Wednesday, February 11, 2004

Morris on the SotU

Dick Morris says that Bush's State of the Union speech was complete "failure."

During Bill Clinton’s eight years in the White House, State of the Union speeches were the pillars that held up his presidency. His popularity would soar in the weeks after the speech and sag as the year unfolded, only to be revivified by another speech in January.

It is almost unbelievable that President Bush’s latest State of the Union message failed as miserably as it did, giving him no gain in the polls and failing to arrest his post-December slide. Bush’s aides blame the slippage on the Democratic primary race, with its candidates bashing Bush at every turn.


So why did Bush fail?

First, it was a man’s speech. With its swagger and emphasis on defense and military action, it widened the gender gap that is Bush’s bane. His emphasis on a manned mission to Mars further alienated women, who see education and healthcare as more pressing priorities than space travel and exploration.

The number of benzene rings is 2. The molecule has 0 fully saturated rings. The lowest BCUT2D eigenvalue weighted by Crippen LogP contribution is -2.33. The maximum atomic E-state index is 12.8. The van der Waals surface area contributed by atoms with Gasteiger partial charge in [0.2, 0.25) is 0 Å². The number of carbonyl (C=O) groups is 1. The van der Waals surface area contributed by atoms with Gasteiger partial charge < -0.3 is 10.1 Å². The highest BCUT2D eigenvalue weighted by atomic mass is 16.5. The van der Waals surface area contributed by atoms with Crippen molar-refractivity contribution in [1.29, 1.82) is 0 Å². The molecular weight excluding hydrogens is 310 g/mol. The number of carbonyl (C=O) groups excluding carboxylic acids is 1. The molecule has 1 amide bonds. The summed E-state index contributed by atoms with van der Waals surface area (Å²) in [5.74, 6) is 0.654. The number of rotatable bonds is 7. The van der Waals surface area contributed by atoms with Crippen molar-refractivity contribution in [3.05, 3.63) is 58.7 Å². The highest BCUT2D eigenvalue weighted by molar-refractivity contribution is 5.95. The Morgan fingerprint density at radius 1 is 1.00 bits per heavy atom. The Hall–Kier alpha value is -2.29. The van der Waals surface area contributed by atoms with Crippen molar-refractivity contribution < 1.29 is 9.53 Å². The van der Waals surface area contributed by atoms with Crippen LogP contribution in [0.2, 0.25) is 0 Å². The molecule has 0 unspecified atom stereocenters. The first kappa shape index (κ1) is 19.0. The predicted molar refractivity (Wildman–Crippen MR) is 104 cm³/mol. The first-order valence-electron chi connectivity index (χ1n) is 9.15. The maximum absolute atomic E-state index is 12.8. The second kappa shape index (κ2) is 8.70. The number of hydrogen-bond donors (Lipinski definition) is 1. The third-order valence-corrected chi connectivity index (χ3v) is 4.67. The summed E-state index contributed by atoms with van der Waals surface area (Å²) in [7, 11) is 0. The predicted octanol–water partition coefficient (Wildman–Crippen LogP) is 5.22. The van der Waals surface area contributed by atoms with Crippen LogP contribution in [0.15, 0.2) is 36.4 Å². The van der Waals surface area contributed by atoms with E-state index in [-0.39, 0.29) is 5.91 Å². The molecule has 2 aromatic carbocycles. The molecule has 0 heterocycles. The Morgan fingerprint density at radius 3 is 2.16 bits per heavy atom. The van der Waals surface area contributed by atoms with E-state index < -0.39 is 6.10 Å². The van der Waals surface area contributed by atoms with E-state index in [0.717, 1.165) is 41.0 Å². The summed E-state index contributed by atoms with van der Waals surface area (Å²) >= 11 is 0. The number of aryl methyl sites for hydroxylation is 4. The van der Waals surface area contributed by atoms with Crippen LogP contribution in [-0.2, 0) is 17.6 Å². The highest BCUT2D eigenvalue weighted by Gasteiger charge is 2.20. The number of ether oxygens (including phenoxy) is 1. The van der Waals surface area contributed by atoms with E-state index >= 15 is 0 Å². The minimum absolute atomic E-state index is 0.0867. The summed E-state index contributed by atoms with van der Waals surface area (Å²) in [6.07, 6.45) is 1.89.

Second, Bush made very few new proposals. It was a lazy State of the Union without the issue development and polling that should have preceded it. Perhaps Clinton’s speeches were so effective because he realized that his presidency was based on words. Bush has based his on actions and may not fully appreciate the need to explain and justify them.

Third, it is not the pounding by the Democratic candidates that cost Bush his December approval rating points, but the relaxation of the terrorist environment. With an orange threat level and the United States canceling flights from France and Great Britain, Americans felt endangered and, with terror as the top issue, they turned to Bush, as they have done since Sept. 11, 2001.


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